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#22
Quote:Okay, silly question: How much is the wine watered? To taste, or is there a typical ratio that was favored? I can't seem to find any reference that says it was a little water or even as much as half-n-half. Any thoughts?

I will quote from Mark Grant, author of Roman Cookery: Ancient Recipes for Modern Kitchens, one of my favourite interpreter of ancient recipes. He says,

"The Romans and Greeks watered their wine, not because it was any more alcoholic... but because it was not right for a sensible citizen to be seen drunk. In Classical Greece the proportions of water to wine ranged from three to one, five to three and three to two, all of which were harmonic balances in Greek music. The Greeks held wine to be at the same time both dangerous and beneficial: it could act as a drug, reveal the truth and temporarily suppress the misery of the human condition. The Romans do not appear to have imbued wine with such religiosity--it was something to enjoy at meals or serve with sauces."

Patrick Faas's very well researched Around the Roman Table devotes several pages to wine, describing the role of the magister bibendi, master of the revels:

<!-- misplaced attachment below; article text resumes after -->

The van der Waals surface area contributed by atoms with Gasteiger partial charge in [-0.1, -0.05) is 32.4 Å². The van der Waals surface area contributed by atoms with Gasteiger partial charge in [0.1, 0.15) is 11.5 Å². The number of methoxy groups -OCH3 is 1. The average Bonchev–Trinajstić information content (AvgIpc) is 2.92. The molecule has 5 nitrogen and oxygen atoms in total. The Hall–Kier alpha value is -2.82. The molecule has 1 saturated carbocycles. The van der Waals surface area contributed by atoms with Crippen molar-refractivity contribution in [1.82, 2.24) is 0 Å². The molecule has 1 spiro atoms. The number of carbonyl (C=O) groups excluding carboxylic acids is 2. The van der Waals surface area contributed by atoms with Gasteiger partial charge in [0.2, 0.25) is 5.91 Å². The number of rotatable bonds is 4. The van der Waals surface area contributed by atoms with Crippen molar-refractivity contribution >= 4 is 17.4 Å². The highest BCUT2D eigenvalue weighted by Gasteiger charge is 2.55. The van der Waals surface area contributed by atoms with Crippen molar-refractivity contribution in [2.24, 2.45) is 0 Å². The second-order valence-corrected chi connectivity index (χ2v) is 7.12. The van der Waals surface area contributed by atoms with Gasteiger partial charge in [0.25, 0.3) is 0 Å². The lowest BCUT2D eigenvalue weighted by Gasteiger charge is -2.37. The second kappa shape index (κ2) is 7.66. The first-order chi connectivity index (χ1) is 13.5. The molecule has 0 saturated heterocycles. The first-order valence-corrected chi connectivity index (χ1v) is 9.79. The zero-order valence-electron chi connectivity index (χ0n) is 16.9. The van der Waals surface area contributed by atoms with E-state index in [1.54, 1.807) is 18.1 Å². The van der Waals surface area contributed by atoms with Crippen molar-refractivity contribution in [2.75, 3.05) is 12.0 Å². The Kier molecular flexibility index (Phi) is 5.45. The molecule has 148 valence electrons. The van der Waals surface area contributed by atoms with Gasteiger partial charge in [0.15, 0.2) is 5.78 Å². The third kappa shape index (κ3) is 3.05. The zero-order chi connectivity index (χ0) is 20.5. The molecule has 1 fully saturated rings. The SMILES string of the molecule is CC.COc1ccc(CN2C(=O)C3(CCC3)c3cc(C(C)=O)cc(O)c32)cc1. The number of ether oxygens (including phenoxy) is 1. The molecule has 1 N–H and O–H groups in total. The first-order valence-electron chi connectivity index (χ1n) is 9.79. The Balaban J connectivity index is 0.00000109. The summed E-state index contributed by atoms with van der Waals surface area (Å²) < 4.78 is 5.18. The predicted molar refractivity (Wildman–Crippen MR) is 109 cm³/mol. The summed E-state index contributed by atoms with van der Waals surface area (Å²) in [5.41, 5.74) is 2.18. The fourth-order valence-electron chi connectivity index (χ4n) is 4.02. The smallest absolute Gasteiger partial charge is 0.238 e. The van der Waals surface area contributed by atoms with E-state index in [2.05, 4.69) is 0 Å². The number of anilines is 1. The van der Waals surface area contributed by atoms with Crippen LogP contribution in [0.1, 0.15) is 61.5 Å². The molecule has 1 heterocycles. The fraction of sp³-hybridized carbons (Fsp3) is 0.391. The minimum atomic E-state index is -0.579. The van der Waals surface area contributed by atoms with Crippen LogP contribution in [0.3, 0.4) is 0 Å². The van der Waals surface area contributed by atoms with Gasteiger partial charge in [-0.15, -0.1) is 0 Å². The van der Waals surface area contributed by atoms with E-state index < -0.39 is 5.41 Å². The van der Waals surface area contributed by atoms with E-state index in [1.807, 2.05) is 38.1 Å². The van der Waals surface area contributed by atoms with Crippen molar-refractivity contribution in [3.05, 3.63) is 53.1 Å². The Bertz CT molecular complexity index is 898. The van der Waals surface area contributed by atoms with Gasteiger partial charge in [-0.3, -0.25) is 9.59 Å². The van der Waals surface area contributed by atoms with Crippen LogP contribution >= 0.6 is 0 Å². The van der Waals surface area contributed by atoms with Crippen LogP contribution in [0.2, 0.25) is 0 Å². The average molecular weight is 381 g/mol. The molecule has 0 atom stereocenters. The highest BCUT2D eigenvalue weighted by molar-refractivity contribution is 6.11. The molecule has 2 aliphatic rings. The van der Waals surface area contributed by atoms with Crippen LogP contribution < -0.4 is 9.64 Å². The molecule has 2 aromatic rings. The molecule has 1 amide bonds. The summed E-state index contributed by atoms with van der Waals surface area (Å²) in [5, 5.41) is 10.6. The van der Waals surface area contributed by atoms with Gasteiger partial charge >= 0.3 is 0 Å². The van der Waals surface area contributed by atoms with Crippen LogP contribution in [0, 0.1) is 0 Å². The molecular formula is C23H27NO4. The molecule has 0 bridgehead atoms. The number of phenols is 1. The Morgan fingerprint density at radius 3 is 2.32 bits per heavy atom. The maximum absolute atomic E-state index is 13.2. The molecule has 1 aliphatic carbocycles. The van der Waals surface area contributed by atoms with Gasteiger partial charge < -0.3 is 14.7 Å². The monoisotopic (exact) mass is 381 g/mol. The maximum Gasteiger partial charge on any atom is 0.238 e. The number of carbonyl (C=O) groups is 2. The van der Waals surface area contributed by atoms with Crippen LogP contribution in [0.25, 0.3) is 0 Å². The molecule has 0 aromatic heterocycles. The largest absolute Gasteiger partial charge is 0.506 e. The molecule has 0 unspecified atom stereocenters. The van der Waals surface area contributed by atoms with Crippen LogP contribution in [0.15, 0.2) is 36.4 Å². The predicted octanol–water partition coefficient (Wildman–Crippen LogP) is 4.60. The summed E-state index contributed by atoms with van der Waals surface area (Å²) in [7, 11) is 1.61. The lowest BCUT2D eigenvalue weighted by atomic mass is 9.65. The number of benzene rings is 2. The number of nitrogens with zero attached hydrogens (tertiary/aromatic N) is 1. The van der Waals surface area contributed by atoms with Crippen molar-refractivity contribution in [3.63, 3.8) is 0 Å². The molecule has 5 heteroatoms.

"Because he was in charge of alcohol consumption, the magister... had overall responsibility for the carousal....[his] most important task was to decide the correct proportion of water to wine. His options ranged between pure wine and wine diluted with six parts water. Usually, the mixture was two or thee parts water to one part wine, but one to one was not uncommon."

I hope this helps answer your question!
Iulia Sempronia (Sara Urdahl)
Officium ante Proprium Bonum
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#23
Hi Julilla,
What a great response! I never knew they were watering it down so much. This has been very helpful.

Since were on the subject, I've seen some objects used for mixing the wine. Since these had strainers in them, my guess is that they were infusing(?) the drink with other things just prior to serving. If so, what could it be? Or is the strainer to catch any bits of pitch that get poured out?

Thanks.
Lugorix

aka: Jeff Scharp
Kelticos.org
TexasCoritani.com
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#24
That's what a Celt's mustache was for. Strains the wine on the way in Tongue
---AH Mervla, aka Joel Boynton
Legio XIIII, Gemina Martia Victrix
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#25
Quote:Hi Julilla,
Since were on the subject, I've seen some objects used for mixing the wine. Since these had strainers in them, my guess is that they were infusing(?) the drink with other things just prior to serving. If so, what could it be? Or is the strainer to catch any bits of pitch that get poured out?

Yes sir, you are on the right track! Did you know that Romans had over 300 names for all the wine vessels, pots, beakers and other vessels for wine? :!: